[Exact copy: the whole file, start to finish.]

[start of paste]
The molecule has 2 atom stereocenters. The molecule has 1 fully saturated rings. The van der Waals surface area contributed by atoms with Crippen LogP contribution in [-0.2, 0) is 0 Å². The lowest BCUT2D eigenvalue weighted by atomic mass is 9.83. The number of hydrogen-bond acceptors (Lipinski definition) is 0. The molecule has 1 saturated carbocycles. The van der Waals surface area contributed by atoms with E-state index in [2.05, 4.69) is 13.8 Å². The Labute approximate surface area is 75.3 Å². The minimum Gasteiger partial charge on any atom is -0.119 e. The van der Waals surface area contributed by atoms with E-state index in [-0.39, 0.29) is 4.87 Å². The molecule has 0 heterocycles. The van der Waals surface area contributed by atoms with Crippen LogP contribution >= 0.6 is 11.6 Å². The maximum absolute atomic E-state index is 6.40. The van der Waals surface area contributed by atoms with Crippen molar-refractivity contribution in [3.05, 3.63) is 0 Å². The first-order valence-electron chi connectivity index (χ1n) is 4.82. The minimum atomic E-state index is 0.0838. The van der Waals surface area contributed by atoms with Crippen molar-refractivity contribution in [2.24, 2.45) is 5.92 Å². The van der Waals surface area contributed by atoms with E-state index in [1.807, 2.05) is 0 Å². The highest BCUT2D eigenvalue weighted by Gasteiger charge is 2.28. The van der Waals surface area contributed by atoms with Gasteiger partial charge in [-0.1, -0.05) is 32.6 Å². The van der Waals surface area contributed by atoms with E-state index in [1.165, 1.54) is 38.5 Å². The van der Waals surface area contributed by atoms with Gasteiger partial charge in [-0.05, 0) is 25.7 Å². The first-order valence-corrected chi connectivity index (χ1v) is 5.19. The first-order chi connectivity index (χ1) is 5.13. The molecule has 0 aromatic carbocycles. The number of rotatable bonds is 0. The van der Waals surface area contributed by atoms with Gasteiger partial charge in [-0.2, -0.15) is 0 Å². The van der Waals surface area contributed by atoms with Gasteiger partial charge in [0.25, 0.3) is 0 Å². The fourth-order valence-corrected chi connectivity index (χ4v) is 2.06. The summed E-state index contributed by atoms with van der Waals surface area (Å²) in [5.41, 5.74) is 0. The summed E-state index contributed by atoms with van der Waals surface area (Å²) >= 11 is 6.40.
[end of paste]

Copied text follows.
The molecule has 2 atom stereocenters. The molecule has 1 fully saturated rings. The van der Waals surface area contributed by atoms with Crippen LogP contribution in [-0.2, 0) is 0 Å². The lowest BCUT2D eigenvalue weighted by atomic mass is 9.83. The number of hydrogen-bond acceptors (Lipinski definition) is 0. The molecule has 1 saturated carbocycles. The van der Waals surface area contributed by atoms with E-state index in [2.05, 4.69) is 13.8 Å². The Labute approximate surface area is 75.3 Å². The minimum Gasteiger partial charge on any atom is -0.119 e. The van der Waals surface area contributed by atoms with E-state index in [-0.39, 0.29) is 4.87 Å². The molecule has 0 heterocycles. The van der Waals surface area contributed by atoms with Crippen LogP contribution >= 0.6 is 11.6 Å². The maximum absolute atomic E-state index is 6.40. The van der Waals surface area contributed by atoms with Crippen molar-refractivity contribution in [3.05, 3.63) is 0 Å². The first-order valence-electron chi connectivity index (χ1n) is 4.82. The minimum atomic E-state index is 0.0838. The van der Waals surface area contributed by atoms with Crippen molar-refractivity contribution in [2.24, 2.45) is 5.92 Å². The van der Waals surface area contributed by atoms with E-state index in [1.807, 2.05) is 0 Å². The highest BCUT2D eigenvalue weighted by Gasteiger charge is 2.28. The van der Waals surface area contributed by atoms with Gasteiger partial charge in [-0.1, -0.05) is 32.6 Å². The van der Waals surface area contributed by atoms with E-state index in [1.165, 1.54) is 38.5 Å². The van der Waals surface area contributed by atoms with Gasteiger partial charge in [-0.05, 0) is 25.7 Å². The first-order valence-corrected chi connectivity index (χ1v) is 5.19. The first-order chi connectivity index (χ1) is 5.13. The molecule has 0 aromatic carbocycles. The number of rotatable bonds is 0. The van der Waals surface area contributed by atoms with Gasteiger partial charge in [-0.2, -0.15) is 0 Å². The van der Waals surface area contributed by atoms with Gasteiger partial charge in [0.25, 0.3) is 0 Å². The fourth-order valence-corrected chi connectivity index (χ4v) is 2.06. The summed E-state index contributed by atoms with van der Waals surface area (Å²) in [5.41, 5.74) is 0. The summed E-state index contributed by atoms with van der Waals surface area (Å²) >= 11 is 6.40.